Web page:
Jordon Furlong charts recent press on legal project management and thinks it's about to burst on center stage. He writes:
The day of the haphazard lawyer, who pursues a solution by intuition, experience and the loosest possible timetable, is drawing to a close. In his place is emerging the process-driven lawyer: disciplined, procedural and systematic, who understands that madness lies not in method, but in its absence. Most of us don’t like that idea. We’d much prefer to maintain the image of the ingenious lawyer who triumphs by intellect rather than by procedural discipline. It confirms our belief in our innate intellectual advantage over non-lawyer competitors — and, frankly, it makes us feel better about ourselves.
The truth is, much of what lawyers do can be charted, diagrammed and proceduralized, and both the quality and the cost will be better for it. But that doesn’t mean there’s no room for smart, creative lawyers in the future. For one thing, systems don’t need to be straightforward and monotonous. More often than not, especially in the law, they’re complex and challenging, and they can easily be made elegant, precise, finely tuned, honed to a keen edge — the imagery of swordsmanship is intentional. And even within systems, a lawyer’s unique judgment, analysis and creativity can emerge.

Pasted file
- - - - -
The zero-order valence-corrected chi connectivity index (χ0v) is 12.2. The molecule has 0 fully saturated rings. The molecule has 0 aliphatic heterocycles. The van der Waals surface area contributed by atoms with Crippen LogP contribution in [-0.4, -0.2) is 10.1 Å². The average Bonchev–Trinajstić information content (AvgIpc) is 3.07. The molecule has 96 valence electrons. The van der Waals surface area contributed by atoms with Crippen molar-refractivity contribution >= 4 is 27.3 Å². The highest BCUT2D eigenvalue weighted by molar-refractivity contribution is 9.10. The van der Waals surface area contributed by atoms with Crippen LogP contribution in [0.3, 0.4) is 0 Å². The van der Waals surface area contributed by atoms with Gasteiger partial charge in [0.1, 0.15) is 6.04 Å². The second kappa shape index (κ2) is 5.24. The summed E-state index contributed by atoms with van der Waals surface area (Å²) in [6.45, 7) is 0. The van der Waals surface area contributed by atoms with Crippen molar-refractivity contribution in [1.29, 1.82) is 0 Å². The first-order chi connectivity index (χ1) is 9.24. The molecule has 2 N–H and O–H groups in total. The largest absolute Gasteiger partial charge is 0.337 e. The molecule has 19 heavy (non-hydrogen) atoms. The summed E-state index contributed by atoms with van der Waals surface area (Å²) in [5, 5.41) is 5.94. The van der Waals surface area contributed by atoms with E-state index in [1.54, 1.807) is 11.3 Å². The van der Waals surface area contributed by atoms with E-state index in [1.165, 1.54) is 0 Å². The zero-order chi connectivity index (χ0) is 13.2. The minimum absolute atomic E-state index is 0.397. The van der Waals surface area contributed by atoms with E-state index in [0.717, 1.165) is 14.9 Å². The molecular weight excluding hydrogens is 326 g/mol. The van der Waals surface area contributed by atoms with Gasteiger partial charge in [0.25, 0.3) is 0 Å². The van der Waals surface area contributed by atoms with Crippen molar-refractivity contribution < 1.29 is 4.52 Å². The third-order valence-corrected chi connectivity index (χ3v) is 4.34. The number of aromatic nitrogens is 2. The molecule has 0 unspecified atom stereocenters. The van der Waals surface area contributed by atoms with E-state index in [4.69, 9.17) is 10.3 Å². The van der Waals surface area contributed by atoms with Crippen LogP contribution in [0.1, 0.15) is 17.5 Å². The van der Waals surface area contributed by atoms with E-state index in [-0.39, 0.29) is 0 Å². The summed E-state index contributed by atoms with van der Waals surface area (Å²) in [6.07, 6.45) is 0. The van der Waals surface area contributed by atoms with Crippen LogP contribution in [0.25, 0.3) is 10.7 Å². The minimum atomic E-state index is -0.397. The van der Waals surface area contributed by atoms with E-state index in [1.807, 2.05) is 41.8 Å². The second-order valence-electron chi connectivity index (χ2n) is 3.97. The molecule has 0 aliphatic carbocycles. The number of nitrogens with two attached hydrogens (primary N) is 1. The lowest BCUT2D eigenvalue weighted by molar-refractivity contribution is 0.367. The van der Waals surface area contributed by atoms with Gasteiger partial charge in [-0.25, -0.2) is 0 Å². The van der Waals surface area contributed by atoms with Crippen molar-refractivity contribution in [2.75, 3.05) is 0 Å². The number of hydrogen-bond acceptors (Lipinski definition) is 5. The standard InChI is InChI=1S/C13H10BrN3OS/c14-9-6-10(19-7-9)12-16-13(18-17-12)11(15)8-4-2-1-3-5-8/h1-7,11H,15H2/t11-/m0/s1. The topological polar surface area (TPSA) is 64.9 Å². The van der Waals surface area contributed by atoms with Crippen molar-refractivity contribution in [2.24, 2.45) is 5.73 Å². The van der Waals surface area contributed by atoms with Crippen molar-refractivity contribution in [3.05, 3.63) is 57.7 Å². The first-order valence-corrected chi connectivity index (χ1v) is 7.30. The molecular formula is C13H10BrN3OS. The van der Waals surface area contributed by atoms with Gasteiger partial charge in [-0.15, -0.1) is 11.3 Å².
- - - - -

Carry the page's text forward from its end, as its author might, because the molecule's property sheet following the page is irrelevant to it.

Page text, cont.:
I think this right and the whole post is worth reading. And as I've written before, good processes and standardized work facilitate, rather than hinder, creative thinking.